Interview: Tony Greco, Program Manager, 2017 Ford F-150 Raptor
Tony Greco grew up in the Detroit suburb of Livonia, Michigan, with parents who emigrated from Italy, with Italian being his first language. A fan of math and science as a kid, he decided to pursue chemical engineering at the University of Michigan. Following graduation, he worked for a small biochemical company for 2 1/2 years and then returned to school to earn an MBA from Wayne State University in Detroit. That in hand, he found himself with job offers from Ford, Chrysler, and two other companies. He accepted the offer from Ford.
"I was hired in 2001 and, out of sheer luck, got an opportunity to come to SVT [Special Vehicle Team] to work on the ’05 Ford GT, the modern version of the 1966 Le Mans winner,” he says. “And right after that, we launched the first Shelby Mustang."
Greco then rotated into heavy-duty truck engineering. "I spent a lot of time working on trucks where GCW, GVW, chassis cabs, and pulling really big, heavy stuff is cool. Then I got an opportunity with a business rotation to learn how to make money on this stuff."
After that, he moved back to SVT. "I worked on development of the new Ford GT but always had my eye on the Raptor job,” he relates. “When that opened up, they didn't want me to go because they needed someone on the Ford GT, but I was persistent and eventually was able to take over Raptor. That's easily the best move I've ever made at Ford."
Truck Trend: The F-150 SVT Raptor, introduced for the ’10 model year, was discontinued after ’14.
Tony Greco: That was its last year on the old body. There was no ’15 or ’16, and this ’17 is its evolution onto the all-aluminum body. And when we revealed the entire portfolio at last year's Detroit Auto Show, we transitioned from SVT to Ford Performance, which encompasses European as well as North American products.
TT: What does a program manager do?
TG: I oversee Raptor and work with marketing, purchasing, finance, and vehicle Operations, so I have my hands in a lot of different jars. My highest priority, as it was transitioning out of product development into manufacturing, was making sure that it reached production on time with quality and within budget.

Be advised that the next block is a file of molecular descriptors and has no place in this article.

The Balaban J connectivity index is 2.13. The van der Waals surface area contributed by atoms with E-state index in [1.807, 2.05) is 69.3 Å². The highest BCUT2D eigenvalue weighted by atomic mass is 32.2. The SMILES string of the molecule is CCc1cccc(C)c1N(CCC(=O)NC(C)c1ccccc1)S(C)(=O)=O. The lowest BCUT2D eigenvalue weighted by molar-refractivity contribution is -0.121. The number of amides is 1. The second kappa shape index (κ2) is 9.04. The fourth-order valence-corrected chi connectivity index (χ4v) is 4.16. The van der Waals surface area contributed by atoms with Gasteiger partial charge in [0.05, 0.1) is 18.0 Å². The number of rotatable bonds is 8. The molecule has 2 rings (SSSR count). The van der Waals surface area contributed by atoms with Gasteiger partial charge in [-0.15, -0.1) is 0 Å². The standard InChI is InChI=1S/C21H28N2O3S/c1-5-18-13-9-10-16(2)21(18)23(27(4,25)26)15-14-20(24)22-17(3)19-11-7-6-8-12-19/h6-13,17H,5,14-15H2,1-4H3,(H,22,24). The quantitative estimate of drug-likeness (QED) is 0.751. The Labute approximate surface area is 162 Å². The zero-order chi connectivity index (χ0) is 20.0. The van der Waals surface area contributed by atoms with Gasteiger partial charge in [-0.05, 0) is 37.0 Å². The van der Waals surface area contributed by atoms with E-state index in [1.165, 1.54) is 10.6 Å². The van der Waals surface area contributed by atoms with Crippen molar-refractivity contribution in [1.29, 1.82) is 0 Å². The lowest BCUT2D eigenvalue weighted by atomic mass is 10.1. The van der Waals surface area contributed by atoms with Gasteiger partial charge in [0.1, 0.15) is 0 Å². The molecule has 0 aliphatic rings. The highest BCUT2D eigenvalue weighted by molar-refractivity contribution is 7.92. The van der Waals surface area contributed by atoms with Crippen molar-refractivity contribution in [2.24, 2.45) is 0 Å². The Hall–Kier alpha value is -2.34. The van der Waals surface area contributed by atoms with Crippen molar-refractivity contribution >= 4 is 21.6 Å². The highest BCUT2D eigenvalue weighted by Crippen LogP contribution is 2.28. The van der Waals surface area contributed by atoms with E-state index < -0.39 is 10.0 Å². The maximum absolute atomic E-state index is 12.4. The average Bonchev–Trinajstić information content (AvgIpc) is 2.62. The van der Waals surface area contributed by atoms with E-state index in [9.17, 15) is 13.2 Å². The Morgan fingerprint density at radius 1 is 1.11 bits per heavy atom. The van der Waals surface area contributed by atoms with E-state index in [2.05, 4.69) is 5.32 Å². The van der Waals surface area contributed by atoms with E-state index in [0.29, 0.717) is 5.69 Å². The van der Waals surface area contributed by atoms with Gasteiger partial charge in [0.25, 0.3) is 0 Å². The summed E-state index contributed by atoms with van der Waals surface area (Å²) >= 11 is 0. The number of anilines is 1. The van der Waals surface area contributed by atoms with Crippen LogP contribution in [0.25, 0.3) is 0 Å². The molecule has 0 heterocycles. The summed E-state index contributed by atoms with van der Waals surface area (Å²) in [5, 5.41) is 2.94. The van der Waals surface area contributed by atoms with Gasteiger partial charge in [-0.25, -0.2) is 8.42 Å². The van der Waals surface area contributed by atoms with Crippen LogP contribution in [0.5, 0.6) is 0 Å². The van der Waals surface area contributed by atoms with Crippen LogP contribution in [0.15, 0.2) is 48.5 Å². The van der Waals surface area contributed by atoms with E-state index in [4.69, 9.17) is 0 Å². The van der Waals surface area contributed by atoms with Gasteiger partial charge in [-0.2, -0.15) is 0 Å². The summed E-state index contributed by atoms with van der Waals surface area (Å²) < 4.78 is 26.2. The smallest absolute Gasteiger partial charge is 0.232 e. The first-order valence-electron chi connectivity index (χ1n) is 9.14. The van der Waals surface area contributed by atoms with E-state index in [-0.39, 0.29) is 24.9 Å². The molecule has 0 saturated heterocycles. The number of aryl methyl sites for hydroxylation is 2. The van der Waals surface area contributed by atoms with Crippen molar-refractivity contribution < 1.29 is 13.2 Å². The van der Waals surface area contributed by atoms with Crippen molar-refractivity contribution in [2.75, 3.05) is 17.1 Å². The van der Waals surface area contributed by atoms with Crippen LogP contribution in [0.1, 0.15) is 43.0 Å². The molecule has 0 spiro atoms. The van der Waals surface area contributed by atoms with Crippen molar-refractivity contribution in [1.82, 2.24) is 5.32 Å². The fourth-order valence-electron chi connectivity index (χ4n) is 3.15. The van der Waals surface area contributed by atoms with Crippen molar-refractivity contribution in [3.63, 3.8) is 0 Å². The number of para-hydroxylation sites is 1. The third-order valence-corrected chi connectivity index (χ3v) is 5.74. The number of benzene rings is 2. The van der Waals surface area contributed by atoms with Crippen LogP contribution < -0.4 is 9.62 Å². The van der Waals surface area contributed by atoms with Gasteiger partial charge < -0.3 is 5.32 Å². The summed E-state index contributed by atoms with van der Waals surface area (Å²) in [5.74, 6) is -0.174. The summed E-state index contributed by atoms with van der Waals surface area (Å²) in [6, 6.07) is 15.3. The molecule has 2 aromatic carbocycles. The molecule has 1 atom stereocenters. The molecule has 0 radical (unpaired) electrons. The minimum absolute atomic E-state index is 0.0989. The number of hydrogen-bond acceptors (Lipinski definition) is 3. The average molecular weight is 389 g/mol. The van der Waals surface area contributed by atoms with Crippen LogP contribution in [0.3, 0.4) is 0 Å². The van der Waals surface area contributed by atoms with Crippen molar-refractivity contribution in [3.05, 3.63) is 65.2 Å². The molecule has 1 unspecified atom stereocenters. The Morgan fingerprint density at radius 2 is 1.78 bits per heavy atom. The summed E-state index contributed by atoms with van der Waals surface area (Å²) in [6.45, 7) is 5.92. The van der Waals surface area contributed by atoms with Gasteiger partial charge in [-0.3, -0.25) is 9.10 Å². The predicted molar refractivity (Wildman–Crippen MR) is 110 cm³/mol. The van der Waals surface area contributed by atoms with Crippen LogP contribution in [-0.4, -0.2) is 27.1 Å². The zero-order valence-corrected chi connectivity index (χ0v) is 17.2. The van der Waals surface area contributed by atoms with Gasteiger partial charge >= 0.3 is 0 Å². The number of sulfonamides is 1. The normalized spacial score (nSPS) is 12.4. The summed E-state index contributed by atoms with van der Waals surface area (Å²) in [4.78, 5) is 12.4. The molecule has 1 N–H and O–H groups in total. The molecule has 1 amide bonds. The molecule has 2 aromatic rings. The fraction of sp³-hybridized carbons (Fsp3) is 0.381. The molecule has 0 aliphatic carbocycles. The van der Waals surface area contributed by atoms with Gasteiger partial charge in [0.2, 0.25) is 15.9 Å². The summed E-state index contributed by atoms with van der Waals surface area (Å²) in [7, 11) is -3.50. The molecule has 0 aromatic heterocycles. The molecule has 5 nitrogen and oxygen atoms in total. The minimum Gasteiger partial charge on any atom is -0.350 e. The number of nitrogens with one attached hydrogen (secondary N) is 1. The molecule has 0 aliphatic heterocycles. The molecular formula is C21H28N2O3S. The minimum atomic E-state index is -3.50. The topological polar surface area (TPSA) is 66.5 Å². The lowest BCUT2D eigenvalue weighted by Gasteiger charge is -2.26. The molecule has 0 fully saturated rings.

TT: If changes are needed late in the program, that affects both timing and budget.
TG: Yes, and we are absolutely trying to maintain our timing because we know the anticipation for this truck is like nothing we've seen. Execution of this launch with quality is fundamental, and as you get into the launch cadence, there is not a lot to squeeze out of that timeline. We had to integrate into a plant building 75 F-150s an hour without disrupting that production while matching its high level of quality.
TT: What are your leadership priorities?
TG: Come to work every day, put in the effort, and lead by example. I would never ask anyone to do anything I would not do myself, and I try to be accountable for everything I and my team put forward. I tell everyone who works for me that if you give the effort every day, it will be reflected in the product. Transitioning into the plant, I was very mindful that they work in a different environment than Product Development, so I respected everyone and tried to bring forward all the things I've learned. That's how I know to make Raptor great.
TT: What are your product priorities?
TG: We're very performance oriented, so we're maximizing performance. And for this product, that means off-road performance. Every product decision we make must be to enhance off-road performance because I need to keep our leadership miles and miles ahead of the competition. But we also care about the customer who has no interest in going off-road and just wants a really cool truck. We want to give everyone the best, fastest, coolest-looking truck, while also thinking about cool new features that we can bring. We need to balance a lot of different things, including cost and profitability, and I am persistent. If I'm passionate about something, I'm going to fight for it.
TT: What should we know about the ’17 Raptor?
TG: Look at this truck, take in its essence. There's just something about it. I've traveled to auto shows across the country and looked at people's faces when they were staring at it. The three-quarter view is so cool, the front view is incredibly masculine, and it looks wider even though it's only an inch wider than the last generation. It has such a presence, looking like it's ready to go fast over terrain. I feel really good about the exterior execution.
Inside, we've done a lot of work to establish low-, medium- and high-series trucks, and making sure that when you're inside it, you feel like you're in something very special and performance oriented, not your ordinary, run-of-the-mill truck. We've added a lot of color, material, and technology into the cluster and a lot of camera technology because of its off-road capability. We've also developed technology in the cluster where, at the touch of a fingertip, you can tell it what terrain you're on, and it matches driving dynamics to that terrain.
The EcoBoost twin-turbo V-6 makes a lot of power, more than the V-8 in the last generation. I can tell you that I've driven this truck, and it is scary, scary fast and fun to drive. With more power and torque, but more efficiency from the 10-speed transmission, in a shell that is 500 pounds lighter than the outgoing truck, that is a good equation for fun as well as efficiency. Two other cool things are true dual exhausts, so it sounds really good, and paddle shifters. If you're rockcrawling and need to keep your eyes on where you're going, you don't need to use the floor shift anymore. Those paddle shifters are right there at your fingertips.
We live it and breathe it every day, and I'm pretty passionate about it. It has taken a lot of time to execute, but there's nothing in this company I would rather be working on.